A truckie’s fear of coils coming loose and crushing him was well founded. Americans call stacking metal coils this way “suicide loading”. Slide 10 shows an accident with a coil loose from chocks and chains, only stopped from crashing right through the cabin of a bigger truck than a Commer by the “headache board”.
Slide 11 shows one of four copper coils partly loose and likely to unroll, just like the ones in the song.
“Australs” was Sydney’s copper and brass roller, Austral Bronze Pty Ltd. “ERS” was Electrolytic Refining and Smelting, Port Kembla’s copper alloy refiner.
12) “The Booze Fairy”– John Warner / Robin Connaughton
NSW in the fifties had the infamous “six o’clock swill”. Hotels closed at 6 pm to make men go home to their families for dinner, opening again at eight. Day-shift workers finished at 3.30, got to the pub by 4.00 and tried to get drunk by six. Cringila’s South Pacific Hotel, the closest pub to the steelworks, once claimed a world record for beer sold in 24 hours, a record disputed by the Corrimal Hotel further north. At 3.30 a queue of men occupied one lane of the highway, bought two schooners of beer and walked to the back of the queue. They finished their beers as they got to the front to buy two more. Middies didn’t last long enough.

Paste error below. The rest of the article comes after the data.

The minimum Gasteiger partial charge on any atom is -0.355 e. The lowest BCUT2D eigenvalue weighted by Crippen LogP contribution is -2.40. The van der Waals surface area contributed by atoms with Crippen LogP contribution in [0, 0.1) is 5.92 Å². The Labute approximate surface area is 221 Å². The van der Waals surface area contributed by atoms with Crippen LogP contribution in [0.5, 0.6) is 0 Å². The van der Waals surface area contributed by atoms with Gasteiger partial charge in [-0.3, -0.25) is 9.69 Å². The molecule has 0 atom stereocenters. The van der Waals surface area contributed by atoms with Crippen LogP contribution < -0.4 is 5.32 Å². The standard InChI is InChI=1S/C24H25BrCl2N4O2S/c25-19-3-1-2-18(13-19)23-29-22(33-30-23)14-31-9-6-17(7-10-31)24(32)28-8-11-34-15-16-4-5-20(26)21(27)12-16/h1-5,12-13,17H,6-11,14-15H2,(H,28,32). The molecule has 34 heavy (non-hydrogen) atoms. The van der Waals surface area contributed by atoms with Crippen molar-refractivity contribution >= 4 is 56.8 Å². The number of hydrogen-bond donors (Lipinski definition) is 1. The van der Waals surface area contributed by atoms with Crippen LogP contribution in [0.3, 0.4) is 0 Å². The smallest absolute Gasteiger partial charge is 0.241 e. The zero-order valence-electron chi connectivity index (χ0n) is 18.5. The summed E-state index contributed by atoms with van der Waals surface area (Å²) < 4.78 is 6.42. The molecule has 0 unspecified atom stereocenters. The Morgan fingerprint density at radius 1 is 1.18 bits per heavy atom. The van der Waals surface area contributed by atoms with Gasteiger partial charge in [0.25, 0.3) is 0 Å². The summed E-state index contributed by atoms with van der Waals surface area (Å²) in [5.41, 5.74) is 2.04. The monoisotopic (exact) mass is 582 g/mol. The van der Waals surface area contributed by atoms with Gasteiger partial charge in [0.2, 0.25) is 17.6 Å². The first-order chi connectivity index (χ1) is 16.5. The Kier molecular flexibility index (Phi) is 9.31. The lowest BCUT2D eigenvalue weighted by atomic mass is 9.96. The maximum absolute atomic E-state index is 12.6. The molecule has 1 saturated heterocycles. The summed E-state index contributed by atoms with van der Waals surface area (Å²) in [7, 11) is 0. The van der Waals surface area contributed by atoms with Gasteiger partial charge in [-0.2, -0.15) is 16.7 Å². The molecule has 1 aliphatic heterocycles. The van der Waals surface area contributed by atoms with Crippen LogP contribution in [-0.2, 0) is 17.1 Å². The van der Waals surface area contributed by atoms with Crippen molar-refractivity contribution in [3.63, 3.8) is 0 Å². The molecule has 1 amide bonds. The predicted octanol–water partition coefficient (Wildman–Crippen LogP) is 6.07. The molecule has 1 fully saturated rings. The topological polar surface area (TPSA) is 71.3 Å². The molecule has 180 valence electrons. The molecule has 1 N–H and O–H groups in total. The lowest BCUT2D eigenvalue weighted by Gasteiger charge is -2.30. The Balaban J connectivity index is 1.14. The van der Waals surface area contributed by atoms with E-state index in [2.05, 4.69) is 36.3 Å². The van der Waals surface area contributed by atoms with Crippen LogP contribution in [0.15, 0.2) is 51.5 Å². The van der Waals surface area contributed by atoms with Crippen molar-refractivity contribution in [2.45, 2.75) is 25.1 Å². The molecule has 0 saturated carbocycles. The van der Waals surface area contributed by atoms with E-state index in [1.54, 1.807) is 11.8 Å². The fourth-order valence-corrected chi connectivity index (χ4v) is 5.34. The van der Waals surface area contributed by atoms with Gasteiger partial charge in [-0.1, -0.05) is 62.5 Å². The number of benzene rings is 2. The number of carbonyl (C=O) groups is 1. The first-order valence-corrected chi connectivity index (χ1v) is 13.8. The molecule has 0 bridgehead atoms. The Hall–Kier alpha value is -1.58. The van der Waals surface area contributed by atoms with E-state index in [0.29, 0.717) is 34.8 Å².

How did several thousand men leaving afternoon shift at 11.30 pm get a drink if the pubs shut at 10? In NSW, until opening hours relaxed, the sly grog trade flourished. The migrant camps were a good sales point, but many town “clubs” sold drink “with a meal”, or “to members”.In Newcastle the Flamingo club, and the Acropolis, (with its owners who we called “two horsemen of the Acropolis”) made good late night money.
Several sly groggers supplied the steelworks. One we called “The Booze Fairy”. He dispensed beer from kegs and wine from flagons in a blue FJ ute. One night, when our party ran out of grog, I waited for him at the Cringila road intersection, and saw the incident in the song.